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Prepare to Teach
You've sewn for years and you know what you're doing but aren't sure you're ready to start teaching someone else how to sew.
The first step is to think about going back to square one. Pretend you have never touched a sewing machine before. Most people will have an older sewing machine that they want to learn to sew on rather than making a big investment. If you don't know their machine, ask for time to test their machine so you know it is in working order before the owner/student gets... frustrated trying to sew with a broken sewing machine. If the machine is not working correctly, tell them to get it repaired before they attempt to sew with the machine. Have the machine owner obtain a manual for the machine if they do not have one.
Learn the parts of a sewing machine so you can correctly explain how things work and use the correct names of the parts while you are giving directions. Saying the "thingamajig or the whatchamacallit" is not the way to teach someone because they will never find those terms in a book or manual when you aren't available.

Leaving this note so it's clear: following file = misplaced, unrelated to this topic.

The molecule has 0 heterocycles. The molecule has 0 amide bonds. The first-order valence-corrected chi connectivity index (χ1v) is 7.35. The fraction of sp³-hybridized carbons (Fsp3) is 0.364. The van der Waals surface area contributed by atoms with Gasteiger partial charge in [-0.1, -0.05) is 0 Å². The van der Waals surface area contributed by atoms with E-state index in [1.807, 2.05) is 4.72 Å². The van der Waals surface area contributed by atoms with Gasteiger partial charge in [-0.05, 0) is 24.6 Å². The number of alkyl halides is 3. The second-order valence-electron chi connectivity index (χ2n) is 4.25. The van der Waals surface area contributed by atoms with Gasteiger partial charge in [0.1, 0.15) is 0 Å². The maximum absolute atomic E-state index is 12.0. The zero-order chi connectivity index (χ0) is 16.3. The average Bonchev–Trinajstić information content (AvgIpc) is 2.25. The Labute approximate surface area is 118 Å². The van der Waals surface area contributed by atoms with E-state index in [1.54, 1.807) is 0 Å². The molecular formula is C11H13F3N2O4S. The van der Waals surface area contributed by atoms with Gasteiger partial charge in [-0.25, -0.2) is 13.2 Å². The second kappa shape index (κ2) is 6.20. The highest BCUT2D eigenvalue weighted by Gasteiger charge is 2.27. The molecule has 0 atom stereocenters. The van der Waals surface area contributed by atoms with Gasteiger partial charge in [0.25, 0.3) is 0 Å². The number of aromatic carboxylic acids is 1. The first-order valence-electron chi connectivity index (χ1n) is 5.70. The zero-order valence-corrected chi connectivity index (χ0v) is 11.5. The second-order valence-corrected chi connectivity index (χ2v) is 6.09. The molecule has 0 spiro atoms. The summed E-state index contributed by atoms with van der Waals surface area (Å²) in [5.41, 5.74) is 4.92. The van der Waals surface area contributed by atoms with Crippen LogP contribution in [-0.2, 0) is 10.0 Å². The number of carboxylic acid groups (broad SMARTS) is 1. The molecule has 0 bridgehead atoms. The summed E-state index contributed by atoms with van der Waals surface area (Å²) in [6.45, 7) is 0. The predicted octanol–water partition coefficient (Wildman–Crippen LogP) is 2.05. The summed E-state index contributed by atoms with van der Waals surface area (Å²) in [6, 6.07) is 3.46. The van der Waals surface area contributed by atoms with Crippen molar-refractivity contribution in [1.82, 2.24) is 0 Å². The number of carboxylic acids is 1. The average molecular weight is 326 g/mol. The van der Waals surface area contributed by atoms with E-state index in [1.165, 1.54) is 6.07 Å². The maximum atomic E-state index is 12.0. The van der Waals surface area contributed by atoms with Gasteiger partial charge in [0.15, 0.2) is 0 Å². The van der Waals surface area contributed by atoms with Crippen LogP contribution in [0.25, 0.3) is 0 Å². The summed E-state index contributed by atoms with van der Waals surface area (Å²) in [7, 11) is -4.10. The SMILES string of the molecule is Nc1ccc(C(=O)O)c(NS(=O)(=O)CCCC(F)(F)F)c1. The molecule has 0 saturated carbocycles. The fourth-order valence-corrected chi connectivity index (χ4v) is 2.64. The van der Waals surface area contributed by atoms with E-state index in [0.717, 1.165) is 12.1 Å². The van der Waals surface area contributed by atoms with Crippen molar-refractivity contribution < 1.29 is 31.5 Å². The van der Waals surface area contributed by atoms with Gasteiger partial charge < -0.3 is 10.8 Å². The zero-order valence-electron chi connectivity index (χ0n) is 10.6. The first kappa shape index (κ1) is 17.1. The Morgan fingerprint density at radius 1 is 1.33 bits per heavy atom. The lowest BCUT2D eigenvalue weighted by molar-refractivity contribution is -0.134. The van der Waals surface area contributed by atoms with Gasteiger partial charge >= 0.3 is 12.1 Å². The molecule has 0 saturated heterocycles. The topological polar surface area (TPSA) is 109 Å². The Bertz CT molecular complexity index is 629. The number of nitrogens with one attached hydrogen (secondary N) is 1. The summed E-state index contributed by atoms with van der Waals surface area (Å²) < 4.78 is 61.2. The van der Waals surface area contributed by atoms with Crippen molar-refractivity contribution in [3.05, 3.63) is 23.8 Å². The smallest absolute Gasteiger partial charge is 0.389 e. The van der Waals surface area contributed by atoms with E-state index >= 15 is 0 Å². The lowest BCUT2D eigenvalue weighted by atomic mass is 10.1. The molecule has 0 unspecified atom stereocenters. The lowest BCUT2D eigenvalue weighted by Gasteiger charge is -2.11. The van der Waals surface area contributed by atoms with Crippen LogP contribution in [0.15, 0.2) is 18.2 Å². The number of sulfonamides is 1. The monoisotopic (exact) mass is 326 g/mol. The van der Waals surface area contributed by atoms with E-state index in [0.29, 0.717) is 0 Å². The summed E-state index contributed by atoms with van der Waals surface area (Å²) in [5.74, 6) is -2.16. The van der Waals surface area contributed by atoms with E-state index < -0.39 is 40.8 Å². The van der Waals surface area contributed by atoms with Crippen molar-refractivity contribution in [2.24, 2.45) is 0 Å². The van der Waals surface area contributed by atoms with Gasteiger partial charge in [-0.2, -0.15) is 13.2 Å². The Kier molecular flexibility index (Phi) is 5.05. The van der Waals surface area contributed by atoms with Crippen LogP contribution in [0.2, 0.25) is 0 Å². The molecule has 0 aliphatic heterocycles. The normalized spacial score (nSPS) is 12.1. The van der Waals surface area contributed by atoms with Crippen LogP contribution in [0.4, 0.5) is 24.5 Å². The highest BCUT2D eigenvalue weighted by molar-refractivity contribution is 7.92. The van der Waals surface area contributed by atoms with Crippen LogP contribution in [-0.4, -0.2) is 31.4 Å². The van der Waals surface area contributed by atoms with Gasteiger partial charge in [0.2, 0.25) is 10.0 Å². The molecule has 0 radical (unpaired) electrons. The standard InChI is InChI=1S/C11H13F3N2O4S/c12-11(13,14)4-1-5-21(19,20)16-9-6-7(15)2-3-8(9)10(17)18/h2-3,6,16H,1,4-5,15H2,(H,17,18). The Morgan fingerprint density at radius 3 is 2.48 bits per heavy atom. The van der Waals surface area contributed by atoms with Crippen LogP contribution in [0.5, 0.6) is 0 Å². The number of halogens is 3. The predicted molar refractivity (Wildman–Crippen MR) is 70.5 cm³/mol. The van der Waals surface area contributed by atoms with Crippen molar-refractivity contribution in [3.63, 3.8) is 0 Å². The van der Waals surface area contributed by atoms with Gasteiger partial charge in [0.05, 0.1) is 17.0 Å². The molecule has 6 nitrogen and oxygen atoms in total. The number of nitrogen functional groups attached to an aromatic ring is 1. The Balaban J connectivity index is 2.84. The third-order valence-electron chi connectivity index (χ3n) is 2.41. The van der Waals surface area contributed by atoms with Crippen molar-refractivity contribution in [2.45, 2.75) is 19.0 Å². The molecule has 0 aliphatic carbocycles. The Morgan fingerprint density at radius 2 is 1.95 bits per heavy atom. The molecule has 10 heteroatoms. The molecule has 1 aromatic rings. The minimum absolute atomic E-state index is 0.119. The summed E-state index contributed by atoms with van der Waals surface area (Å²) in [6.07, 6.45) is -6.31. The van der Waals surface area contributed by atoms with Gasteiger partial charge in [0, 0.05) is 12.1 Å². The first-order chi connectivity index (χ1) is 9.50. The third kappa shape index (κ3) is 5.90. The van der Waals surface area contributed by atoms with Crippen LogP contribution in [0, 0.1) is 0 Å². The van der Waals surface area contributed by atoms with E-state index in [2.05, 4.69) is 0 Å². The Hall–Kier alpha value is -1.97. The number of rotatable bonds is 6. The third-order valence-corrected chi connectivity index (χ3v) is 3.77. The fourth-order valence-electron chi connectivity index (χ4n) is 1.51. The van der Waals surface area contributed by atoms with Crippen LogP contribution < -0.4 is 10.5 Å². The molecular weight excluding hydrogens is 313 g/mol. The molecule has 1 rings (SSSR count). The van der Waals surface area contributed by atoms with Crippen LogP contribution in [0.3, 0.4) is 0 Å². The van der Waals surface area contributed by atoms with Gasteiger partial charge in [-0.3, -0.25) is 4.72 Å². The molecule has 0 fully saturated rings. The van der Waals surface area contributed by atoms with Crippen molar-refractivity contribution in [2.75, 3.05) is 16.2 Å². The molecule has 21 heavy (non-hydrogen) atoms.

Set up a supply list with the materials you will expect the student to have with them. This can depend on a particular project or a complete sewing kit and sewing machine. This will be a decision you will have to make. Their own sewing machine, bobbins and thread are the bare minimum. A student is much better off learning on their own sewing machine whenever possible. Try not to overwhelm the student by asking them to have sewing tools they will not need immediately, but ask them to have enough tools that they will be able to practice and sew on their own when they are not with you. Part of their preparation for sewing lessons should be to sign up for sales fliers and coupons so they can save money by sewing. You may also want to suggest that the student has a folder or notebook to keep their own notes or scrapbook type pages of their progress.Continue to 2 of 3 below.
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Set up a lesson plan. This does not have to be elaborate and be prepared for your teaching schedule to change to meet the student's pace of learning. Remember that not everyone is going to take to sewing immediately and no one starts off at the same pace as someone who has been sewing for years.